It is like ccm music. I cut my spiritual teeth on it. It cut me away from the world's music and I have liberty plus really get spiritual help from it whereas some friend from the camp I am in think that I am listen to Satan's music.I try not to go there with them and that subject. If they perceive it as evil they should not listen, but God blesses me in it. Sometimes hard to get the balance on certain things.


message 8: by [deleted user] (last edited Jun 30, 2011 05:13PM) (new)

A book catches on because it touches something inside an individual, whether it's a personal struggle they can relate to, similar circumstances or a character that reminds them of themselves. It can take on different forms.

However, with movies and television the personal aspect of a book becomes public and multipled in effect when put on the screen. The vivid pictures one sees of someone else's interpretation becomes imbedded and overrides the reader's original imagination of the scene, place or character's physical appearance. This is where one has to be careful in judging what is being shown - it is someone's interpretation, and it doesn't always mesh with the viewing audience.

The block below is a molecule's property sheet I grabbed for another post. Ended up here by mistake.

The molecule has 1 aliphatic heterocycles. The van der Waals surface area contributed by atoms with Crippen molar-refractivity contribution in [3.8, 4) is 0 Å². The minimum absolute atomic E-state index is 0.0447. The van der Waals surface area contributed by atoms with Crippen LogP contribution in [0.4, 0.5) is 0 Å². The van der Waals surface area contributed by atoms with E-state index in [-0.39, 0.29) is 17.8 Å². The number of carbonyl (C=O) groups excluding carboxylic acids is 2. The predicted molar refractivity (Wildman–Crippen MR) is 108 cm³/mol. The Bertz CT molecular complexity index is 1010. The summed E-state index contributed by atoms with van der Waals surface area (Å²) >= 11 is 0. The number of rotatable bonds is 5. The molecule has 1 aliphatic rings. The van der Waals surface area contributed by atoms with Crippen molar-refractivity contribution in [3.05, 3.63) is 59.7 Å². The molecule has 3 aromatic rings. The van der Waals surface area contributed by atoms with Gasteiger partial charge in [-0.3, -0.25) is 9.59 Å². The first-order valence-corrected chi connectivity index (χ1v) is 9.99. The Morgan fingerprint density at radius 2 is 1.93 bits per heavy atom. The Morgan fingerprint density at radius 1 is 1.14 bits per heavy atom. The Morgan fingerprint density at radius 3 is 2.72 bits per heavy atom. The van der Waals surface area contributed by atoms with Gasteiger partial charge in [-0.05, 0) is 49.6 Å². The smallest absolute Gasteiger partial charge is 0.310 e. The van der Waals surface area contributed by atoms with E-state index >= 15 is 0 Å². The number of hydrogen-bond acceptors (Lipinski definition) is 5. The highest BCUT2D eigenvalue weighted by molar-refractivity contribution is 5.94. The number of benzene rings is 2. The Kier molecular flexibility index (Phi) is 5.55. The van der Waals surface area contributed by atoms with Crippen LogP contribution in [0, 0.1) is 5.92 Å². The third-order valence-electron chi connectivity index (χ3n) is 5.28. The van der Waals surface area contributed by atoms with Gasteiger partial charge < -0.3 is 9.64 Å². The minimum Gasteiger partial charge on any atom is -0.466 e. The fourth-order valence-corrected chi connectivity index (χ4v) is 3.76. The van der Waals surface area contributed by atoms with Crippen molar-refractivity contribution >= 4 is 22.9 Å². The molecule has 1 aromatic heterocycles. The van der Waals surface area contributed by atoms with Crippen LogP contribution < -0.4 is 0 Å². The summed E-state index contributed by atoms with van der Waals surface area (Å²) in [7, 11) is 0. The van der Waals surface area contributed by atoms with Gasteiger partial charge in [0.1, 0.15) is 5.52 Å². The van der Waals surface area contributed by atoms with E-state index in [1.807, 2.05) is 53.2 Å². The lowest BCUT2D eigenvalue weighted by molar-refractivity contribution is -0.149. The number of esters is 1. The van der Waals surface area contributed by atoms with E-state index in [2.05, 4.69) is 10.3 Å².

As a screenwriter and author, I can tell you adaptations of books rarely stay anywhere near the original story. Some books can translate well from book to screen, others not, especially those that are complex - Lord Of The Rings, or those heavy with symbolism - Narnia.

You're right, Karen, if a weaker brother or sister or kids perceive something as evil, then don't force them. We each mature in our Christian walk at different rates.


message 9: by Adrienna (new)

Adrienna (adriennaturner) Weaker concepts, read Romans 14. This helped me.


message 10: by Karen (new)

Karen Good take on it Shawn and that is right Adrienna.


message 11: by Mickey (new)

Mickey Mullen (mrmullenvcncom) | 614 comments A book that catches on is fiction a christian book store threatened to call the police if I didn't leave and all I asked Him to do was stock my nonfiction religious book.

In the "left behind" fiction books I never read any of them but does any of them mention anything about how a person becomes saved and live with God in his kingdom. If they don't mention that, tell me a reason to read any fiction books.

Jesus spoke in parables and that is why people write fiction they don't have a clue what the parables mean but some day it will end as it did in Noah's day. Will there be more than eight people saved? Sodom and Gomorrah was destroyed because there were not ten that was righteous, they were probably all reading fiction.